$∑ j = 1 p e Q ( t j ) ( Δ ( P ( t j ) u ˙ ( t j ) ) , v ( t j ) ) = ∑ j = 1 p e Q ( t j ) ( ∇ I j ( u ( t j ) ) , v ( t j ) ) .$

Hence, $Δ(P( t j ) u ˙ ( t j ))=∇ I j (u( t j ))$ for every $j=1,2,…,p$. This completes the proof. □

For every $k∈N$, define $φ k : H k T 1 →R$ by

$φ k ( u ) = ∫ 0 k T e Q ( t ) [ 1 2 ( P ( t ) u ˙ ( t ) , u ˙ ( t ) ) + 1 2 ( B u ( t ) , u ˙ ( t ) ) + 1 2 ( A ( t ) u ( t ) , u ( t ) ) − F ( t , u ( t ) ) ] d t + ∑ j = 1 p e Q ( t j ) I j ( u ( t j ) ) .$

It follows from assumption (A) and Theorem 1.4 in  that the functional $φ k$ is continuously differentiable and

$〈 φ k ′ ( u ) , v 〉 = ∫ 0 k T e Q ( t ) [ ( P ( t ) u ˙ ( t ) , v ˙ ( t ) ) − 1 2 q ( t ) ( B u ( t ) , v ( t ) ) − ( B u ˙ ( t ) , v ( t ) ) + ( A ( t ) u ( t ) , v ( t ) ) − ( ∇ F ( t , u ( t ) ) , v ( t ) ) ] d t + ∑ j = 1 p e Q ( t j ) ( ∇ I j ( u ( t j ) ) , v ( t j ) )$
(2.7)

for $u,v∈ H k T 1$. Obviously, if $u 0 ∈ H k T 1$ is a critical point of $φ k$, i.e., $φ k ′ ( u 0 )=0$, then $u 0$ is a subharmonic weak solution of system (1.1).

We will use the following mountain pass theorem to prove our results.

Lemma 2.2 (see )

Let E be a real Banach space, and let $ϕ∈ C 1 (E,R)$ satisfy the (PS) condition. If ϕ satisfies the following conditions:

1. (i)

$ϕ(0)=0$;

2. (ii)

There exist constants $ρ,α>0$ such that $ϕ | ∂ B ρ ( 0 ) ≥α$;

3. (iii)

There exists $e∈E/ B ¯ ρ (0)$ such that $ϕ(e)≤0$, then ϕ possesses a critical value $c≥α$ given by

$c= inf g ∈ Γ max s ∈ [ 0 , 1 ] ϕ ( g ( s ) ) ,$

where $B ρ (0)$ is an open ball in E of radius ρ centered at 0, and

$Γ= { g ∈ C ( [ 0 , 1 ] , E ) : g ( 0 ) = 0 , g ( 1 ) = e } .$

Remark 2.2 As shown in , a deformation lemma can be proved by replacing the usual (PS)-condition with the condition (C), and it turns out that Lemma 2.2 holds true under the condition (C). We say that ϕ satisfies the condition (C), i.e., for every sequence ${ u n }⊂E$, ${ u n }$ has a convergent subsequence if $ϕ( u n )$ is bounded and $(1+∥ u n ∥)∥ ϕ ′ ( u n )∥→0$ as $n→∞$.

## 3 Main results

Theorem 3.1 Assume that (P), (K1), (K2), (W1)-(W4) and (I1)-(I3) hold. Then, for every $k∈N$, system (1.1) has at least one kT-periodic weak solution in $H k T 1$.

Proof We use Lemma 2.2 to prove the theorem. Let $E= H k T 1$.

Step 1. We prove that $φ k$ satisfies assumption (ii) of Lemma 2.2. It follows from (W1) and (W2) that there exist $0<ε< m 2 − 1 4$, $θ>2$ and $C 1 >0$ such that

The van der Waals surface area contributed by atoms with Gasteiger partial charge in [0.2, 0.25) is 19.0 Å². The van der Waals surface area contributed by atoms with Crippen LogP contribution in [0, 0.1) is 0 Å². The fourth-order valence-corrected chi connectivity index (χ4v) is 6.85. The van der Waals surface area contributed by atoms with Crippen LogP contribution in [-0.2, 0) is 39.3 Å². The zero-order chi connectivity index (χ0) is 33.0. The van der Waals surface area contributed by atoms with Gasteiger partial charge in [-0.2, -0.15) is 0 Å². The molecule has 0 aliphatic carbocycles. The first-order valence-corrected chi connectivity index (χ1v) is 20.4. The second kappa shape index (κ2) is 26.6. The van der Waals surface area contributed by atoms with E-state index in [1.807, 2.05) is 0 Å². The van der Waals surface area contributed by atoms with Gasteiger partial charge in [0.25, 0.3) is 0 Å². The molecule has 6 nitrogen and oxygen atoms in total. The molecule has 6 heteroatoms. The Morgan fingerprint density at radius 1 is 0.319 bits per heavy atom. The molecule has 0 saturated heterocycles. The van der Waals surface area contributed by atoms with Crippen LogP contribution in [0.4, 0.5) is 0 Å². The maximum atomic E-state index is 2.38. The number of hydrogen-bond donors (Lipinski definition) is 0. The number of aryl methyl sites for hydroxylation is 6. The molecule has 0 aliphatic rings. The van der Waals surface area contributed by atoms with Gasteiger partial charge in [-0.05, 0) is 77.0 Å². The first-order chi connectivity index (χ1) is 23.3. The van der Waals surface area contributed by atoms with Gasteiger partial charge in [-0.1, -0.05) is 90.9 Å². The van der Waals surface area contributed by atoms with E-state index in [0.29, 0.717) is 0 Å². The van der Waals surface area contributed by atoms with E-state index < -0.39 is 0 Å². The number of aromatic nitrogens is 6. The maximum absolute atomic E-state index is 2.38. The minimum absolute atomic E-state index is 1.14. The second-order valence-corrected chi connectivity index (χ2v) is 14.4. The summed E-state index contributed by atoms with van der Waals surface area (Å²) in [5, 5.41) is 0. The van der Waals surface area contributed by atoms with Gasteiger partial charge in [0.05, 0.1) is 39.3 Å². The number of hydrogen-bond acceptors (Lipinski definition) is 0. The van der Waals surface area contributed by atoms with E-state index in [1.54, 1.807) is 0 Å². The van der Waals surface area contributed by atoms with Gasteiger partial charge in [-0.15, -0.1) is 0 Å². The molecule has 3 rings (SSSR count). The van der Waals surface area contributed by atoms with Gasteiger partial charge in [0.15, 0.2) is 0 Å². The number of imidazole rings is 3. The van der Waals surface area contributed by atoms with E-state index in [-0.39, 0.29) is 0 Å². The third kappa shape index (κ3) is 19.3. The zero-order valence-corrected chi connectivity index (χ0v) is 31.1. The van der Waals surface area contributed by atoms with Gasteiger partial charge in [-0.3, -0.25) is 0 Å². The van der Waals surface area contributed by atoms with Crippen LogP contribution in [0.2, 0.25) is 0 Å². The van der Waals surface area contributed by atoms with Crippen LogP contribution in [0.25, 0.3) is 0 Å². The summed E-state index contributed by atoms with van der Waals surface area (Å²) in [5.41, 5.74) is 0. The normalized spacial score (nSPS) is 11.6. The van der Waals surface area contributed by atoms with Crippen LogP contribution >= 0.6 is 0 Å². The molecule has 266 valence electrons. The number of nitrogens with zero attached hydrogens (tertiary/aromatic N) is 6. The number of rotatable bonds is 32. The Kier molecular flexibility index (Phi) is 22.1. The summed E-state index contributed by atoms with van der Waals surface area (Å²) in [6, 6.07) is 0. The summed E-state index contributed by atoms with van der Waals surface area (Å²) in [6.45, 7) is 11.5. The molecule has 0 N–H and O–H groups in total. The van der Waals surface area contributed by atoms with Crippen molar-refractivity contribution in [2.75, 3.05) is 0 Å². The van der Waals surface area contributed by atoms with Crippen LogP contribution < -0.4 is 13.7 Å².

$W(t,x)≤(a−ε) | x | 2 + C 1 | x | θ .$
(3.1)

Choose $0<δ<1$ such that $ε ( δ C 1 k ) 2 − C 1 C 1 k θ ( δ C 1 k ) θ ∫ 0 k T e Q ( t ) dt>0$. Then it follows from (K1), (I2), (3.1) and (2.1) that for all $u∈ H k T 1$ with $∥u∥=δ/ C 1 k := ρ k$,

$φ k ( u ) = ∫ 0 k T e Q ( t ) [ 1 2 ( P ( t ) u ˙ ( t ) , u ˙ ( t ) ) + 1 2 ( B u ( t ) , u ˙ ( t ) ) + 1 2 ( A ( t ) u ( t ) , u ( t ) ) ] d t + ∫ 0 k T e Q ( t ) [ K ( t , u ( t ) ) − W ( t , u ( t ) ) ] d t + ∑ j = 1 p e Q ( t j ) I j ( u ( t j ) ) ≥ ∫ 0 k T e Q ( t ) [ m 2 | u ˙ ( t ) | 2 − 1 4 ( ∥ B ∥ 2 | u ( t ) | 2 + | u ˙ ( t ) | 2 ) − ∥ A ∥ | u ( t ) | 2 2 ] d t + ( ∥ B ∥ 2 + 2 ∥ A ∥ 4 + a ) ∫ 0 k T e Q ( t ) | u ( t ) | γ d t − ( a − ε ) ∫ 0 k T e Q ( t ) | u ( t ) | 2 d t − C 1 ∫ 0 k T e Q ( t ) | u ( t ) | θ d t ≥ ( m 2 − 1 4 ) ∫ 0 k T e Q ( t ) | u ˙ ( t ) | 2 d t + a ∫ 0 k T e Q ( t ) | u ( t ) | γ d t − ( a − ε ) ∫ 0 k T e Q ( t ) | u ( t ) | 2 d t − C 1 ∫ 0 k T e Q ( t ) | u ( t ) | θ d t ≥ ( m 2 − 1 4 ) ∫ 0 k T e Q ( t ) | u ˙ ( t ) | 2 d t + ε ∫ 0 k T e Q ( t ) | u ( t ) | 2 d t − C 1 ∥ u ∥ ∞ θ ∫ 0 k T e Q ( t ) d t ≥ ε ∥ u ∥ 2 − C 1 C 1 k θ ∥ u ∥ θ ∫ 0 k T e Q ( t ) d t = ε ( δ C 1 k ) 2 − C 1 C 1 k θ ( δ C 1 k ) θ ∫ 0 k T e Q ( t ) d t = : α k > 0 .$

Step 2. We prove that $φ k$ satisfies assumption (iii) of Lemma 2.2. Set $φ(s)= s − 2 W(t,s x 0 )$ for $s>0$. By the argument in , we know that (W3) implies that

(3.2)

and (K2) implies that

(3.3)

It follows from (3.2), (3.3), (W3) and (I1) that for sufficiently large s,

$φ k ( s x 0 ) = s 2 2 ∫ 0 k T e Q ( t ) ( A ( t ) x 0 , x 0 ) d t + ∫ 0 k T e Q ( t ) [ K ( t , s x 0 ) − W ( t , s x 0 ) ] d t + ∑ j = 1 p e Q ( t j ) I j ( s x 0 ) = s 2 2 k ∫ 0 T e Q ( t ) ( A ( t ) x 0 , x 0 ) d t + k ∫ 0 T e Q ( t ) [ K ( t , s x 0 ) − W ( t , s x 0 ) ] d t + ∑ j = 1 p e Q ( t j ) I j ( s x 0 ) ≤ s 2 k ∫ 0 T e Q ( t ) [ 1 2 ( A ( t ) x 0 , x 0 ) + K ( t , x 0 ) − W ( t , x 0 ) − h ( t ) 2 ] d t + 1 2 ∫ 0 k T e Q ( t ) h ( t ) d t + ∑ j = 1 p e Q ( t j ) l j .$

By (W4), we can choose sufficiently large $s 0 k$ such that $∥ s 0 k x 0 ∥> ρ k$ and $φ k ( s 0 k x 0 )≤0$. Let $e k = s 0 k x 0$. Then $φ k$ satisfies assumption (iii) of Lemma 2.2.